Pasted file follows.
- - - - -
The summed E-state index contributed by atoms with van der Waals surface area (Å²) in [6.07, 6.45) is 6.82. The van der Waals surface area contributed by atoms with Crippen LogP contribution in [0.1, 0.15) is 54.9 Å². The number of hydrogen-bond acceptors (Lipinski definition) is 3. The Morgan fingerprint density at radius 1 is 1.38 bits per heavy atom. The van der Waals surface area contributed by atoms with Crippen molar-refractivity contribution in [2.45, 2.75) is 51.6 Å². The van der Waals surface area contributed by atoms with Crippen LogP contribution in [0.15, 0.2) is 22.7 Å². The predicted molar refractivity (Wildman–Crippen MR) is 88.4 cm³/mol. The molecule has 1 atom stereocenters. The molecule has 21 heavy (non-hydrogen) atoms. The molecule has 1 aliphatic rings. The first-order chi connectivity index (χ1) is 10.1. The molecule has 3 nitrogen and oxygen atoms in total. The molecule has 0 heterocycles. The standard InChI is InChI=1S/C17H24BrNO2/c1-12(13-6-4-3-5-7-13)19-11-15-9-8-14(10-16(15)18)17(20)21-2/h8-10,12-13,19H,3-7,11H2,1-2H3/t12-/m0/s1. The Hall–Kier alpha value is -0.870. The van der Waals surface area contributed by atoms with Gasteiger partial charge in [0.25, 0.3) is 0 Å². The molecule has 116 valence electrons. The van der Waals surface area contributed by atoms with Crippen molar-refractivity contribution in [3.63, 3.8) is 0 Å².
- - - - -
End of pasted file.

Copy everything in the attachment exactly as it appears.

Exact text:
The summed E-state index contributed by atoms with van der Waals surface area (Å²) in [6.07, 6.45) is 6.82. The van der Waals surface area contributed by atoms with Crippen LogP contribution in [0.1, 0.15) is 54.9 Å². The number of hydrogen-bond acceptors (Lipinski definition) is 3. The Morgan fingerprint density at radius 1 is 1.38 bits per heavy atom. The van der Waals surface area contributed by atoms with Crippen molar-refractivity contribution in [2.45, 2.75) is 51.6 Å². The van der Waals surface area contributed by atoms with Crippen LogP contribution in [0.15, 0.2) is 22.7 Å². The predicted molar refractivity (Wildman–Crippen MR) is 88.4 cm³/mol. The molecule has 1 atom stereocenters. The molecule has 21 heavy (non-hydrogen) atoms. The molecule has 1 aliphatic rings. The first-order chi connectivity index (χ1) is 10.1. The molecule has 3 nitrogen and oxygen atoms in total. The molecule has 0 heterocycles. The standard InChI is InChI=1S/C17H24BrNO2/c1-12(13-6-4-3-5-7-13)19-11-15-9-8-14(10-16(15)18)17(20)21-2/h8-10,12-13,19H,3-7,11H2,1-2H3/t12-/m0/s1. The Hall–Kier alpha value is -0.870. The van der Waals surface area contributed by atoms with Gasteiger partial charge in [0.25, 0.3) is 0 Å². The molecule has 116 valence electrons. The van der Waals surface area contributed by atoms with Crippen molar-refractivity contribution in [3.63, 3.8) is 0 Å².